Compliance 2000

By Woods, Danny J. | The National Public Accountant, July 1992 | Go to article overview

Compliance 2000


Woods, Danny J., The National Public Accountant


The National Society of Public Accountants was recently invited by the House Committee on Government Operations to provide testimony on the Internal Revenue Service's new Compliance 2000 program. NSPA's statement appears below.

Good Morning. My name is Donny J. Woods. I am a public accountant from Nashville, Arkansas. I have been in public practice for 12 years. I am enrolled to practice before the Internal Revenue Service.

I appear before you today as Chair of the Federal Taxation Committee of the National Society of Public Accountants. NSPA represents some 21,000 independent accountants who provide accounting, tax preparation, tax planning, financial planning and managerial advisory services to an estimated 4 million individuals and small businesses nationwide.

Through its ongoing liaison activities with the IRS, the National Society is very familiar with the concepts and strategies comprising Compliance 2000. Moreover, because of the nature of its membership, NSPA is in a unique position to comment on the likely impact of Compliance 2000 on Main Street, U.S.A. - its small businesses, senior citizens and working families, struggling to make ends meet. We therefore greatly appreciate this opportunity to present today our views as to both the risks and the rewards of Compliance 2000.

We have organized our remarks around the four specific areas of concern outlined by Committee Chairman Barnard:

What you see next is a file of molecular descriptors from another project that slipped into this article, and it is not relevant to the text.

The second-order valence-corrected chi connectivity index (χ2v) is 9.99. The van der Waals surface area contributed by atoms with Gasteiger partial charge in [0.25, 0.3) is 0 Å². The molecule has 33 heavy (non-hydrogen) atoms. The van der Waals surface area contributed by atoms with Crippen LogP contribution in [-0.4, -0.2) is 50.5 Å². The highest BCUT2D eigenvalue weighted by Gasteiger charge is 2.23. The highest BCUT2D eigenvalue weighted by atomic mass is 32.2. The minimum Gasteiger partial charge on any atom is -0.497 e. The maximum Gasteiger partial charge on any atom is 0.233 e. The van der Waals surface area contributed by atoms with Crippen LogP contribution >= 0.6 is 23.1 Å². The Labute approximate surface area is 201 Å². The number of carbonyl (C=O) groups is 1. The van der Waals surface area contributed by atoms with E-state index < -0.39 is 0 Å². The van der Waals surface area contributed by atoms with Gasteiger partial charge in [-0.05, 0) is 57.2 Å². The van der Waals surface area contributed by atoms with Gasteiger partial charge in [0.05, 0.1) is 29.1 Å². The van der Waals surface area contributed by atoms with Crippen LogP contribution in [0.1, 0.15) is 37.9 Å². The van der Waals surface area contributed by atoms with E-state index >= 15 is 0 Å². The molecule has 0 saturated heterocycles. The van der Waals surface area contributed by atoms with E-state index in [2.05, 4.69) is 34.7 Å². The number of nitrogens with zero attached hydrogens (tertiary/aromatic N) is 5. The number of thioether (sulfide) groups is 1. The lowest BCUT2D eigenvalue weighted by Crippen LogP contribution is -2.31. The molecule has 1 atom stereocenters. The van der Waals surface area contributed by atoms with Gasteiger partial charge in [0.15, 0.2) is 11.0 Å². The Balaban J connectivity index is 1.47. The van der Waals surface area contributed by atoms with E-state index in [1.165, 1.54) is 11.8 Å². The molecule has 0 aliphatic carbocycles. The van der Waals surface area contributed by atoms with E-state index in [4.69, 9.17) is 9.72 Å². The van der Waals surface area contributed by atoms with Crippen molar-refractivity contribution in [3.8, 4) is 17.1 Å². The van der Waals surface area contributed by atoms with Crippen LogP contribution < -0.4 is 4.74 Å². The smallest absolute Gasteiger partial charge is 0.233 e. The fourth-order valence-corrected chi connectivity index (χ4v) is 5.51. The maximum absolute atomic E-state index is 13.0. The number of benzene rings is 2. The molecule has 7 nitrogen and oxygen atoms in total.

1. New approaches to compliance;

2. Treating taxpayers as customers;

3. Educating taxpayers; and,

4. Publicizing Compliance 2000.

New Approaches to

Compliance

As a matter of general principle, NSPA enthusiastically endorses the basic premise behind Compliance 2000. We can attest first-hand to the accuracy of IRS Commissioner Shirley D. Peterson's recent statement that, "a good part of what we call non-compliance . . . is caused by the taxpayer's lack of understanding of what is required in the first place." As practitioners, we know how difficult it is for professionals to find answers to far too many tax problems. For the average taxpayer, then, the tax laws are nothing short of overwhelming. Compliance 2000's attempt to address this situation is both commendable and appropriate.

Recognizing that many of the barriers to voluntary compliance are erected by the system and not by those who participate in that system, is an important and necessary new direction in tax administration. For example, when approximately one-third of the nation's employers are assessed penalties for failing to comply with Federal tax deposit rules each year, one must question whether it is the taxpayer or the rules that are at fault. Thus, NSPA would view the recent regulations proposed by IRS to simplify this area of the law as a logical application of Compliance 2000 principles.

At the same time, NSPA believes that it is important to acknowledge that there are risks associated with Compliance 2000. Perhaps our greatest concern for the success of Compliance 2000 relates to the ability of the IRS to "get the word out" within the organization.

The Internal Revenue Service is fortunate to have a talented, dedicated and sincere cadre of senior officials who are, in our view, absolutely committed to the fundamental changes in tax administration which Compliance 2000 entails. However, the Service is an enormous and highly de-centralized organization. It is our perception that too many "rank and file" IRS employees have still failed to grasp the changes in approach dictated by Compliance 2000.

Perhaps a specific example will illustrate the point. Recently, the NSPA offices received a phone call from one of our members who had successfully negotiated an installment agreement with IRS on behalf of a client. The third payment under the agreement was due, so the practitioner sent the payment to the local collections officer in charge of the case. …

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